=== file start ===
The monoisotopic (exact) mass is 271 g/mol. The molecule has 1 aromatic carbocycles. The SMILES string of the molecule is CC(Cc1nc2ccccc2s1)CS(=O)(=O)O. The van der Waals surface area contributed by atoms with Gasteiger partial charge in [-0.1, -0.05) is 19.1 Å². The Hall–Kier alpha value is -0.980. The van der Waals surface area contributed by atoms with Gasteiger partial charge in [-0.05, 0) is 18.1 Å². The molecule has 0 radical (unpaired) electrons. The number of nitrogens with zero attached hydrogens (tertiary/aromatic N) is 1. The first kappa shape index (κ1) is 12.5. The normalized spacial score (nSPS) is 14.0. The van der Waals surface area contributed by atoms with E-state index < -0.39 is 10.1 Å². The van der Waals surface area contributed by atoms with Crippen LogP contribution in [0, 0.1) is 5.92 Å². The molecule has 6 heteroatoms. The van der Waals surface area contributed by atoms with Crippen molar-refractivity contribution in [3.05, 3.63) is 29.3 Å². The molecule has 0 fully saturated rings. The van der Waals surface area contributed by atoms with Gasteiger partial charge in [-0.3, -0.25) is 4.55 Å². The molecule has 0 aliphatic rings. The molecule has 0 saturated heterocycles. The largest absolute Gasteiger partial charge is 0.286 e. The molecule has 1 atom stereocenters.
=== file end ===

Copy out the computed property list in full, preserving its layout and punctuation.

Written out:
The monoisotopic (exact) mass is 271 g/mol. The molecule has 1 aromatic carbocycles. The SMILES string of the molecule is CC(Cc1nc2ccccc2s1)CS(=O)(=O)O. The van der Waals surface area contributed by atoms with Gasteiger partial charge in [-0.1, -0.05) is 19.1 Å². The Hall–Kier alpha value is -0.980. The van der Waals surface area contributed by atoms with Gasteiger partial charge in [-0.05, 0) is 18.1 Å². The molecule has 0 radical (unpaired) electrons. The number of nitrogens with zero attached hydrogens (tertiary/aromatic N) is 1. The first kappa shape index (κ1) is 12.5. The normalized spacial score (nSPS) is 14.0. The van der Waals surface area contributed by atoms with E-state index < -0.39 is 10.1 Å². The van der Waals surface area contributed by atoms with Crippen LogP contribution in [0, 0.1) is 5.92 Å². The molecule has 6 heteroatoms. The van der Waals surface area contributed by atoms with Crippen molar-refractivity contribution in [3.05, 3.63) is 29.3 Å². The molecule has 0 fully saturated rings. The van der Waals surface area contributed by atoms with Gasteiger partial charge in [-0.3, -0.25) is 4.55 Å². The molecule has 0 aliphatic rings. The molecule has 0 saturated heterocycles. The largest absolute Gasteiger partial charge is 0.286 e. The molecule has 1 atom stereocenters.